Group to build own warehouse, mill
While the rice-pledging project has resulted in farmers suffering from unfair practices and resultant low incomes, a rice-farmer group in Nakhon Ratchasima is striving to set up its own warehouse and mill to increase bargaining power and ensure fair returns.
This will be the first time Thai rice farmers have stood on their own feet by establishing a warehouse and mill in their community.
Normally, rice farmers face price-dumping by millers who joined the government's pledging project, as farmers do not have their own means to stock rice. After harvest, they must directly go to millers to sell their product, as they have no warehouses or mills to keep their rice in good condition.
Ed Sirirak, chairman of the Rice Farmers Group in Moobaan Bungkeelek, Sung Noen district, Nakhon Ratchasima, said it was amassing investment capital for setting up a warehouse.
"We have realised that we must increase our bargaining power by setting up a community warehouse and mill, as farmers have for too long suffered from unfair practices and low return due to a lack of our own facilities to develop rice quality," Ed said.
After they have their own warehouse, farmers in the community will not need to rush to sell their rice to millers. They will not suffer from price-dumping and cheating by some millers who offer low prices to farmers, he explained.
He said farmers in Sung Noen could get only Bt9,000-Bt11,000 |per tonne of rice from millers, |lower than the government's guaranteed price of Bt15,000 a tonne |of white paddy rice. This is be-|cause millers have cited high |humidity of rice, as farmers do |not have their own yards to dry their rice before selling it. Some millers have bargained hard for lower purchasing prices, citing low quality, contamination and false weight claims.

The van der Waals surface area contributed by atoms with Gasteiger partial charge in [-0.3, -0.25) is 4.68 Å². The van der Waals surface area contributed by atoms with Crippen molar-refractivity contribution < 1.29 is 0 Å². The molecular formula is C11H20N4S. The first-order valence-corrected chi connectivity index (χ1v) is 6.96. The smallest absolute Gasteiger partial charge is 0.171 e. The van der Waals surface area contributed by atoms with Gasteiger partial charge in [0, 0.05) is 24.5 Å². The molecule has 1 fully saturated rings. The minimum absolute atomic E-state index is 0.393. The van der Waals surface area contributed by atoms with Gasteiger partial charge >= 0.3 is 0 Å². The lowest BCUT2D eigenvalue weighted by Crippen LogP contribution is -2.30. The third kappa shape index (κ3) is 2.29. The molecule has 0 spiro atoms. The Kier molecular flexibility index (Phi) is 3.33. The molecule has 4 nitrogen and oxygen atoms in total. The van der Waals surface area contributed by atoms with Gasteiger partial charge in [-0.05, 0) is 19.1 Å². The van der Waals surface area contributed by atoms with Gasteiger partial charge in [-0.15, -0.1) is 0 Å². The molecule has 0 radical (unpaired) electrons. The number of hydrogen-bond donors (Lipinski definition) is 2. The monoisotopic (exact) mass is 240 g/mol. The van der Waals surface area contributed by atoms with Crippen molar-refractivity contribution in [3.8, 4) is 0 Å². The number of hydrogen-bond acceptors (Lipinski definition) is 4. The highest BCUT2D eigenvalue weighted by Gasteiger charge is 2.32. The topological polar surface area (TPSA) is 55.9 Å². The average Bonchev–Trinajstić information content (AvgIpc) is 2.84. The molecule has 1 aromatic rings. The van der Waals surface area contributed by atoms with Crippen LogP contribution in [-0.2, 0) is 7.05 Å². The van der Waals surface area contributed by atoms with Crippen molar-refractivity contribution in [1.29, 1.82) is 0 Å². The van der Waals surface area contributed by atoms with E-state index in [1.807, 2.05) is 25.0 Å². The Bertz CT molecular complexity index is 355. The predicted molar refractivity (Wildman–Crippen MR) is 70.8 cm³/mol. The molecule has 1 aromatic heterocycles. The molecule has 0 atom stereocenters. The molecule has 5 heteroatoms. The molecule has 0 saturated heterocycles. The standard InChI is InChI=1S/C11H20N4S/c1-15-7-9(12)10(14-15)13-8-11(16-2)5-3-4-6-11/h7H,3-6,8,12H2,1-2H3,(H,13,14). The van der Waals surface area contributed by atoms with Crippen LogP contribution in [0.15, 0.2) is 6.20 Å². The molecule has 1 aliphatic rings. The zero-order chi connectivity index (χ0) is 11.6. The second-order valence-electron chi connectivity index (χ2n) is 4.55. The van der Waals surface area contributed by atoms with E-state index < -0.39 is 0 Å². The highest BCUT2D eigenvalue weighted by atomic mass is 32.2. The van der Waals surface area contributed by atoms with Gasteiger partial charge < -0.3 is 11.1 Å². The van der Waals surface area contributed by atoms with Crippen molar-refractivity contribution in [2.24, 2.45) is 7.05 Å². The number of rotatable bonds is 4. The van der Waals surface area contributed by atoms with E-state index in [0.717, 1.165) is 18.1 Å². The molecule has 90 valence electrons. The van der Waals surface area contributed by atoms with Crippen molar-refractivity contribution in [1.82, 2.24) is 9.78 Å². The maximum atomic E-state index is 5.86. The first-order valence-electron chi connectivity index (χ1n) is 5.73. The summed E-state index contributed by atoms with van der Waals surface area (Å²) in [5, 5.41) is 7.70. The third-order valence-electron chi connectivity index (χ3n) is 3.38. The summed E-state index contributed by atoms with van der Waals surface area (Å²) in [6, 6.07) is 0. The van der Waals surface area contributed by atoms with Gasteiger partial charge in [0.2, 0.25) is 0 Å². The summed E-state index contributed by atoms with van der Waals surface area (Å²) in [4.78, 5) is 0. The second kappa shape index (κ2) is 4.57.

Ed said that if the community had its own warehouse and mill, it would have more bargaining power. Farmers would be able to develop the quality of their rice before sale, as well as having their own scales to weigh the rice to prevent cheating by unscrupulous millers.
With about 540 rice farmers in the group, Ed has led them in the project to build a warehouse since May. The group can now borrow about Bt3.8 million from the Bank for Agriculture and Agricultural Cooperatives and the Government Savings Bank to purchase land |and build the warehouse.
However, it still lacks Bt2 million in funding to complete the construction of the warehouse and operate it.
Currently, the group owns 5.2 |rai (8,300 square metres) of land |in the community for setting up a rice warehouse with a capacity of 5,000 tonnes. It will also build a |convenience store in the area to |earn income for the group. The |store will sell fertiliser and pesticide at low prices by cutting out middlemen.
The land is worth Bt1.5 million.
The 540 farmers in the group can produce about 7,380 tonnes of rice each year. However, other farmers from nearby communities in 10 districts also want to join the Bungkeelek farmers' group. Eventually, about 15,000 tonnes of rice is expected to enter to the warehouse annually.
Ed said he would like to invite investors to buy shares in the group so that it has adequate capital to |set up the warehouse. It plans to |set up a mill soon after completing construction of the warehouse.
He said investors would be able to gain dividends of up to 5 per cent annually.
To establish a mill, the group |will need another Bt6 million. |It will need to spend Bt1.3 million |to purchase land.
Samran Kongsungnoen, a rice farmer in the group, said he had high hopes that the warehouse and mill project would be successful soon, as farmers have long suffered from unfair practices.
He said that although the government has a pledging project |to shore up the rice price, farmers had still suffered from the loop-|holes that lead to corruption.
"With our own warehouse and mill, farmers will enjoy more income and be able to solve their debt problems," Samran said.
This is the only example of a |group of rice farmers in the Northeastern region deciding |not want to wait for the govern-ment's subsidy project to stabilise. |If people provided more support |to farmers, they would soon be able to live without any subsidy, as |they could stand on their own feet and promote long-term growth of their local communities.